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Review Article
73 (
); 239-248

Urinary bladder cancer and its associated factors – An epidemiological overview

Department of Medical Records, Biostatistics and Epidemiology, Centre for Epidemiology, Tata Memorial Centre, CCE, Actrec, Tata Memorial Centre, Kharghar, Navi Mumbai, Maharashtra, India
Corresponding author: Varsha Mishra, Department of Medical Records, Biostatistics and Epidemiology, Centre for Epidemiology, Tata Memorial Centre, CCE, Actrec, Tata Memorial Centre, Sector 22, KHARGHAR, Navi Mumbai -410 210, Maharashtra, India.
This is an open-access article distributed under the terms of the Creative Commons Attribution-Non Commercial-Share Alike 4.0 License, which allows others to remix, tweak, and build upon the work non-commercially, as long as the author is credited and the new creations are licensed under the identical terms.

How to cite this article: Mishra V, Balasubramaniam G. Urinary bladder cancer and its associated factors – An epidemiological overview. Indian J Med Sci 2021;73(2):239-48.


As per the GLOBOCAN 2018, bladder cancer was estimated to have 549,000 new cases and 200,000 deaths per year and was ranked 10th among all cancers in the world; it contributed 3.4% to the total cancer burden worldwide. In India, there were 18,921 new cases and 10,231 deaths with an incidence rate (per 105) of 2.4 and 0.7 in males and females, respectively, and mortality rates (per 105) as 1.3 and 0.3 in males and females, respectively; it is ranked 17th in incidence and 19th in mortality. The aim of the study is to report incidence rates, mortality rates, and risk factors for bladder cancer with special emphasis to Indian data. It is hypothesized that bladder cancer is likely to increase due to changing lifestyle and environmental factors that would directly impact on the disease burden. This review study on bladder cancer (ICD: C67) is based on various reports and studies published. Incidence and mortality rates are obtained from GLOBOCAN-2018, Cancer Incidence in Five Continents (CI5-XI), and Indian Council of Medical Research publication on Indian Cancer Registry database. There are case–control studies reported in literature that elucidates on risk factors that include age, gender, tobacco consumption, arsenic and nitrate in drinking water, exposure to potential carcinogens at workplace, and family history. Urinary bladder cancer has a wide spectrum of severity from the indolent low grade non-muscle invasive disease to muscle invasive disease which has poor outcomes despite treatment. There seems to be an increasing trend of this cancer in the developing countries, including India. More studies are required to be undertaken to understand this disease, with the underlining importance of public awareness. The review aims to provide some leads to formulate policies for cancer control strategies based on past findings from the literature.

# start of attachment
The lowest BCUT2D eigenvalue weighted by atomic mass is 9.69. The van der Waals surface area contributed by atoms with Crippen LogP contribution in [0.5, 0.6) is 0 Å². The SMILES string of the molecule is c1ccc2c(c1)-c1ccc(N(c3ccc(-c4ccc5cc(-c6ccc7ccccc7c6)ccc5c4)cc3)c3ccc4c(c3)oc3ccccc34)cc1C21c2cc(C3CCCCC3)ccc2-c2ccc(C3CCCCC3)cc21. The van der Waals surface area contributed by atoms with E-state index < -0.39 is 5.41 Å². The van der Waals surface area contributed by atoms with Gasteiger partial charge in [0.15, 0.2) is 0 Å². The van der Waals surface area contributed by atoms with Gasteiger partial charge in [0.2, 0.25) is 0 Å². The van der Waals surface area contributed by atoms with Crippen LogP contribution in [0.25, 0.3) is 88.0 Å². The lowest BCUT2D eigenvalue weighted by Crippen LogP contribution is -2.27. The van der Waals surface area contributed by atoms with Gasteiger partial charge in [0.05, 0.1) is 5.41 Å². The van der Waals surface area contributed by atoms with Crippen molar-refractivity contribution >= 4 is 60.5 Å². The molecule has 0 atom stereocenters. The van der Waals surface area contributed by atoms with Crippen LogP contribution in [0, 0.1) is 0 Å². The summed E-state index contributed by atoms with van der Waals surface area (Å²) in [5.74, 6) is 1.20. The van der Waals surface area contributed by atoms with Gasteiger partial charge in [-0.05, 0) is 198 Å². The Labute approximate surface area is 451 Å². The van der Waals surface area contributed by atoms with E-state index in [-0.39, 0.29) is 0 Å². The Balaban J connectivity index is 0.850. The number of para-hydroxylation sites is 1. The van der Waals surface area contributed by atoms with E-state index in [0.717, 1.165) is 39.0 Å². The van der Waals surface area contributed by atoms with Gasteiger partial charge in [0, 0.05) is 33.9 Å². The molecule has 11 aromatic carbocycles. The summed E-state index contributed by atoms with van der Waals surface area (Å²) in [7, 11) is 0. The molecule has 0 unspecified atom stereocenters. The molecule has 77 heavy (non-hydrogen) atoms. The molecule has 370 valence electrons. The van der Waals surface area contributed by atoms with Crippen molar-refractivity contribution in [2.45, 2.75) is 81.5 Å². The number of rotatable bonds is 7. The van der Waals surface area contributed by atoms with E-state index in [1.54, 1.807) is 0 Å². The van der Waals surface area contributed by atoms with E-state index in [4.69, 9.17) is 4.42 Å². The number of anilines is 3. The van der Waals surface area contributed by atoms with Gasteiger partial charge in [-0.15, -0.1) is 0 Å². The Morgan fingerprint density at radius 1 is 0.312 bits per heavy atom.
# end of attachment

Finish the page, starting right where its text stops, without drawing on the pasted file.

Bladder cancer
Epidemiology review
Risk factors


The global burden of cancer is estimated to have increased many folds with 18.1 million new cases of cancer and around 9.6 million deaths in 2018.[1] In the world, it is estimated that one in every five men and one in every six women will develop cancer during their lifetime. The 5-year prevalence is estimated to be 43.8 million, worldwide. Bladder cancer is ranked 10th in incidence in the world. In India, it is ranked 17th in incidence and 19th in mortality, with a varying incidence across Indian population. There are marked geographical variations in incidence of bladder cancer across the globe.[2] Similarly, there was significant variation in incidence rates of different regions in India.[3,4] Highest rates are seen in Delhi in both males and females.[3]

The primary objective of the study was to report the incidence and mortality rate of bladder cancer, in the world and in India, and conduct review of various studies published on associated factors for bladder cancer. Based on published reports and the trend observed in bladder cancer incidence, it is hypothesized that bladder cancer is likely to show an increase in number of cases due to several factors, including aging, population growth, and socioeconomic development; in emerging economies, with a westernization of lifestyle, a shift is observed from cancers related to infections and poverty, to cancers related to lifestyle.[5,6]